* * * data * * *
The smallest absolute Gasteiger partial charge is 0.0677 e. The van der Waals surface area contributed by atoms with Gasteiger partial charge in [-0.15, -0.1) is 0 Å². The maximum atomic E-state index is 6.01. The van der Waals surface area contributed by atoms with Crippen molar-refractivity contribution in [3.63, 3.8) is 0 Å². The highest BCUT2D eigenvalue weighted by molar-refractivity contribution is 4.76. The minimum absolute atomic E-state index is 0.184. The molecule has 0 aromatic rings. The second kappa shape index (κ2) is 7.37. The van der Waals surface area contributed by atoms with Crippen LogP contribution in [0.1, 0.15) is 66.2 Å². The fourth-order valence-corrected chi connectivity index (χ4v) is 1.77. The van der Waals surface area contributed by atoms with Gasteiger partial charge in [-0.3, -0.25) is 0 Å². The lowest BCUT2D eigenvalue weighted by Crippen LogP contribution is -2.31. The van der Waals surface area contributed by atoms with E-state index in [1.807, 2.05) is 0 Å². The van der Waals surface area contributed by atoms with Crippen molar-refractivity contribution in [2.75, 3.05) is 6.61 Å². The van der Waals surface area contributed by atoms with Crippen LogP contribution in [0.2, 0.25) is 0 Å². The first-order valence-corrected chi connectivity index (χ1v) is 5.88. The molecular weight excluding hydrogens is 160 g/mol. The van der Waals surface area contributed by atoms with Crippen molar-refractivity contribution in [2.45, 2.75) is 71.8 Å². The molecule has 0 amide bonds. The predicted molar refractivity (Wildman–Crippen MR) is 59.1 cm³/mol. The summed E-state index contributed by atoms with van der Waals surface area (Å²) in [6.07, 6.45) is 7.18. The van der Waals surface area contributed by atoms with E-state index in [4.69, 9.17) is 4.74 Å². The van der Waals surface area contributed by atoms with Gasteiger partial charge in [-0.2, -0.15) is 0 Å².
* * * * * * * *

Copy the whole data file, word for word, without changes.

The smallest absolute Gasteiger partial charge is 0.0677 e. The van der Waals surface area contributed by atoms with Gasteiger partial charge in [-0.15, -0.1) is 0 Å². The maximum atomic E-state index is 6.01. The van der Waals surface area contributed by atoms with Crippen molar-refractivity contribution in [3.63, 3.8) is 0 Å². The highest BCUT2D eigenvalue weighted by molar-refractivity contribution is 4.76. The minimum absolute atomic E-state index is 0.184. The molecule has 0 aromatic rings. The second kappa shape index (κ2) is 7.37. The van der Waals surface area contributed by atoms with Crippen LogP contribution in [0.1, 0.15) is 66.2 Å². The fourth-order valence-corrected chi connectivity index (χ4v) is 1.77. The van der Waals surface area contributed by atoms with Gasteiger partial charge in [-0.3, -0.25) is 0 Å². The lowest BCUT2D eigenvalue weighted by Crippen LogP contribution is -2.31. The van der Waals surface area contributed by atoms with E-state index in [1.807, 2.05) is 0 Å². The van der Waals surface area contributed by atoms with Crippen molar-refractivity contribution in [2.75, 3.05) is 6.61 Å². The van der Waals surface area contributed by atoms with Crippen LogP contribution in [0.2, 0.25) is 0 Å². The first-order valence-corrected chi connectivity index (χ1v) is 5.88. The molecular weight excluding hydrogens is 160 g/mol. The van der Waals surface area contributed by atoms with Crippen molar-refractivity contribution in [2.45, 2.75) is 71.8 Å². The molecule has 0 amide bonds. The predicted molar refractivity (Wildman–Crippen MR) is 59.1 cm³/mol. The summed E-state index contributed by atoms with van der Waals surface area (Å²) in [6.07, 6.45) is 7.18. The van der Waals surface area contributed by atoms with E-state index in [4.69, 9.17) is 4.74 Å². The van der Waals surface area contributed by atoms with Gasteiger partial charge in [-0.2, -0.15) is 0 Å².